The official explanation of the colours and charges is that red symbolizes universal brotherhood and the equality of man. White symbolizes purity and virtue. The five stars represent the national ideals of democracy, peace, progress, justice and equality. The lion symbolizes Singapore, and the tiger symbolizes Singapore's historical ties with Malaysia. The motto "Majulah Singapura" means "Onward Singapore" in Malay.

Curiously, there is no official explanation of the symbolism of the crescent moon on the coat of arms. However, official information about the national flag says that the flag's crescent moon symbolizes Singapore's status as a young nation.4

Singapore, whose independence was forced by interethnic conflict, does not ascribe any ethnic or religious symbolism to the colours and symbols of its national flag and coat of arms. However, the first Prime Minister of Singapore, Lee Kuan Yew, in his memoir The Singapore Story, candidly admitted that the flag was designed to include symbols from Singapore's two largest ethnic groups but with new meanings assigned to them:

"There had been much ado over the flag, for again racial sentiments had to be respected. The Chinese-speaking wanted red for good fortune, the Malays red and white, their traditional colours for courage and purity. But Indonesia already had red and white for their flag, and so had Poland. The Chinese, influenced by the five yellow stars on the flag of Communist China, wanted stars. The Malays wanted a crescent moon. We settled for a crescent moon with five white stars instead of the traditional one star for Islam. The five stars represented the five ideals of the country: democracy, peace, progress, justice and equality. Thus we reconciled different racial symbols and ideals."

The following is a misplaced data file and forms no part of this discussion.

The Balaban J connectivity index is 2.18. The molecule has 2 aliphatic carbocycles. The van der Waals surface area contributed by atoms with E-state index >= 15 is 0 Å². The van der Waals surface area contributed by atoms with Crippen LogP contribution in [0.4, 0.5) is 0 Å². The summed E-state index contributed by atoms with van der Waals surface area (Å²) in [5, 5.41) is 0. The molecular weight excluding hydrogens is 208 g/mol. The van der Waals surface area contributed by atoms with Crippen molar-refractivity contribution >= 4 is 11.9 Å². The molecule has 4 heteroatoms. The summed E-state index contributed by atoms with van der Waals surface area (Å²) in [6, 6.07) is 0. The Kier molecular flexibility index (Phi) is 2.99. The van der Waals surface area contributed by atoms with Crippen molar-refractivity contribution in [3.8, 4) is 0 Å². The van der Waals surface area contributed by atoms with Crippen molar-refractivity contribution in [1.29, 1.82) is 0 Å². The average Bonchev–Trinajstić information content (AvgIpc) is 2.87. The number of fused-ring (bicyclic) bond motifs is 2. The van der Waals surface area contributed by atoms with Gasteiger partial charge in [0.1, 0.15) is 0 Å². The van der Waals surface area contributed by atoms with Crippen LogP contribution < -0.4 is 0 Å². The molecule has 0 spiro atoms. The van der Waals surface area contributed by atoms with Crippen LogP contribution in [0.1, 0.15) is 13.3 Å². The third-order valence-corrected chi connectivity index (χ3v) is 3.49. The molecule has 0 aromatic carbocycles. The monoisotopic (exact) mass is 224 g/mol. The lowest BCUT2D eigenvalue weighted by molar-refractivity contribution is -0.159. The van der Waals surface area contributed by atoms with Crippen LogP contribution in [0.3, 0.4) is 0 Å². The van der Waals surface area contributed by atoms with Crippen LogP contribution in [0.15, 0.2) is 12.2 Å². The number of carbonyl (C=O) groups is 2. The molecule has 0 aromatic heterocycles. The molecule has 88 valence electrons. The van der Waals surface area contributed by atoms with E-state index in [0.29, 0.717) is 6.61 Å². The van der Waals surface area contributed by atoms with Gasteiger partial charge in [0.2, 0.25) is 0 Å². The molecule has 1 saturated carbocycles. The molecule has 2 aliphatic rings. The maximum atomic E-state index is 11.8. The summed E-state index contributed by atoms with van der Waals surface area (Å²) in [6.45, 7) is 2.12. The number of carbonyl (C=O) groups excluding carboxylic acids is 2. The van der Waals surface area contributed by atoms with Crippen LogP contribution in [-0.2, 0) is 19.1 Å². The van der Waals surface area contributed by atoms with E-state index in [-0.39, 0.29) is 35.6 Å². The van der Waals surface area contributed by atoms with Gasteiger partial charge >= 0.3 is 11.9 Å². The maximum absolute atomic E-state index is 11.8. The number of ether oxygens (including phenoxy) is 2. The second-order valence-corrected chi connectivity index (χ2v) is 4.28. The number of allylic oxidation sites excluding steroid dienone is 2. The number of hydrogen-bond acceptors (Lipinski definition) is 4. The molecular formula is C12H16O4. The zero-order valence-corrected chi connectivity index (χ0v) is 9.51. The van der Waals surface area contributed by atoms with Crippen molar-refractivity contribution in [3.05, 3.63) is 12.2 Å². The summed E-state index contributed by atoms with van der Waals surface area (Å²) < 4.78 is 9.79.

Since the coat of arms has the same colours and symbols as the national flag, presumably the coat of arms has the same ethnic symbolism.

Both the coat of arms and national flag have five stars of five points. Five is a lucky number that recurs in Chinese culture: Chinese philosophy has five elements (water, fire, earth, wood, metal); the Imperial dragon has five claws on each paw; Tiananmen Gate has five arches; the first flag of the Republic of China has five stripes; the flag of the People's Republic has five stars; and the plum blossom symbol of the Republic of China on Taiwan and the bauhinia symbol of Hong Kong both have five petals.


1 National Heritage Board website,

2 Ibid.

3 Ibid.

4 National Heritage Board website,

State Arms